November 2, 2014


France's Economy Has Been Splattered, and Front National is Feasting on the Carcass (Simon Heffer, October 27, 2014 , IB Times)

When Fran├žois Hollande campaigned to be president of France in 2012 he said, in a now-infamous comment, that his "true enemy" was high finance. It was indicative of an anti-capitalist policy he would choose to inflict on a country already suffering the effects of sclerosis and over-regulation. Now exactly halfway through his five-year term, the effect of Hollande's assault on what his comrades sneeringly termed "Anglo-Saxon economics" is plain for all to see.

In economic terms the damage has hobbled a large section of French society. Unemployment is now 3.43 million, or over 12%. The country's debt is 95.3% of GDP. Growth is non-existent. The government's deficit reduction plans have failed, with the result that the outgoing European Commission has rejected France's new budget.

To recite these facts - and they are facts, not assertions - is to invite the defensive comment by Hollande's supporters that it is "French-bashing". It isn't, because France's neighbours and partners have no interest in bashing the country. All those who discuss the present state of the French economy seek to do is to demonstrate what has gone wrong and, perhaps, to indicate how it might be put right.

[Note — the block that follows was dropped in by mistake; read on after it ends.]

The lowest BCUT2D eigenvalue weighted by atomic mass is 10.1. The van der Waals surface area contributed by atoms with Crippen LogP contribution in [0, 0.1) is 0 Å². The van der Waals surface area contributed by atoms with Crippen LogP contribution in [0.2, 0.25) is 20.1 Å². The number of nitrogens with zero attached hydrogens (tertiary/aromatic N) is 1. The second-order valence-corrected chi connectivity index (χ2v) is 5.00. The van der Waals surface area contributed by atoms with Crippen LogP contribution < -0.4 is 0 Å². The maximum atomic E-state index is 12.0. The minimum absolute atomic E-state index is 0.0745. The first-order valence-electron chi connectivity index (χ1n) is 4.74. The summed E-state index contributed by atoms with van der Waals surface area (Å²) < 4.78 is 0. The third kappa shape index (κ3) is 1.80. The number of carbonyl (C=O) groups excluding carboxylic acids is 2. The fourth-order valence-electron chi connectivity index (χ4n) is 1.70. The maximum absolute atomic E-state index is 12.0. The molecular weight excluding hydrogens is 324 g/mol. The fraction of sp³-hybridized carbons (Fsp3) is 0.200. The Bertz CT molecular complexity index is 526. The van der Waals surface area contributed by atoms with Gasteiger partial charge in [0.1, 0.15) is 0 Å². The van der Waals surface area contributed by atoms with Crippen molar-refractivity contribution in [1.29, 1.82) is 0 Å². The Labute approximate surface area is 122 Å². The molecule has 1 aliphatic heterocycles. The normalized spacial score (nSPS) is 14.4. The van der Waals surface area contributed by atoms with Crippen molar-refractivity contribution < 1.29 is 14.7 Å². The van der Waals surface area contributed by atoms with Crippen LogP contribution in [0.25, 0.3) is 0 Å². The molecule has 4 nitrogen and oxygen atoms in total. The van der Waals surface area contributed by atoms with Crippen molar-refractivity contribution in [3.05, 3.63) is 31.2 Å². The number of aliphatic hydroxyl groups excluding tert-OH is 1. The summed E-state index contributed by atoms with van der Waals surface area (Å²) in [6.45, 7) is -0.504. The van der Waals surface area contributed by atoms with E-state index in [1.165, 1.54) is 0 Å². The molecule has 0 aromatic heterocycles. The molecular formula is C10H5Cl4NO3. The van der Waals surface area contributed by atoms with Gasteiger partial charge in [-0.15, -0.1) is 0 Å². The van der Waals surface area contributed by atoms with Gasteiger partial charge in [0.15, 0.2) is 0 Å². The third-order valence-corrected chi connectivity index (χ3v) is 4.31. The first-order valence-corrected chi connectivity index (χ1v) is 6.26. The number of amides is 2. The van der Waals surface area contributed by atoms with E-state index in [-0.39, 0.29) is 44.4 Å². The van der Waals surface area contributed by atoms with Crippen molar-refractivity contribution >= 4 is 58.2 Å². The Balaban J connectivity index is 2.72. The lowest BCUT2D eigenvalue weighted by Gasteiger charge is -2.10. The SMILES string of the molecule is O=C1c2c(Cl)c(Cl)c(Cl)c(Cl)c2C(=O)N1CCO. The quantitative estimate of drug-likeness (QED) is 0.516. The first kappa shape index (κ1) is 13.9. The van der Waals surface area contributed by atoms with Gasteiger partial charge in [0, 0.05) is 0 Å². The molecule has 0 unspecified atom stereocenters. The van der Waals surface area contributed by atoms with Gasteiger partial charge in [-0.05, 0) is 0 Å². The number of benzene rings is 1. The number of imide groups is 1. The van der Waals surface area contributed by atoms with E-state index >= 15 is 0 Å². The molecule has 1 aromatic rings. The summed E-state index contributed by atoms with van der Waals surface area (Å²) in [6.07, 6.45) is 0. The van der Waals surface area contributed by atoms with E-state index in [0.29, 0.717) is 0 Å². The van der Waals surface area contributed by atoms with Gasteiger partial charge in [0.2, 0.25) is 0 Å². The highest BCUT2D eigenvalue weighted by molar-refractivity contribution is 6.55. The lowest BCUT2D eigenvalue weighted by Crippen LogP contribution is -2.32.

But the mistakes made by the Hollande administration are so profound, and were so predictable, that there is a strong element of humiliation in admitting them: it is as if the country had walked out slowly in front of a high-speed juggernaut and is now wondering why it has been splattered all over the road.

The economic damage has, inevitably, brought political difficulties. Hollande's standing in the popularity polls is around 13%, the worst since records began. He is on his third government this year, and this one may not last long. Manuel Valls, his increasingly right-wing prime minister, harangued his party last week and told it to embrace reform or face oblivion. [...]

France is screaming for structural reforms. A country in which the trades unions remain powerful has to embrace the rules of the global economy, or it will sink. It is preposterously over-regulated, with absurdly high barriers harming entry to many trades and professions, and a 35-hour week still in force. Although its productivity is still superior to many of its competitors, it is not high enough.

High taxation has driven hundreds of thousands of the most talented of French out of the country since 2012, as anyone walking down a street in west London will hear. Taking their wealth with them as well as their entrepreneurial flair, they have seriously impoverished a country that did not cherish them.

Posted by at November 2, 2014 7:17 AM

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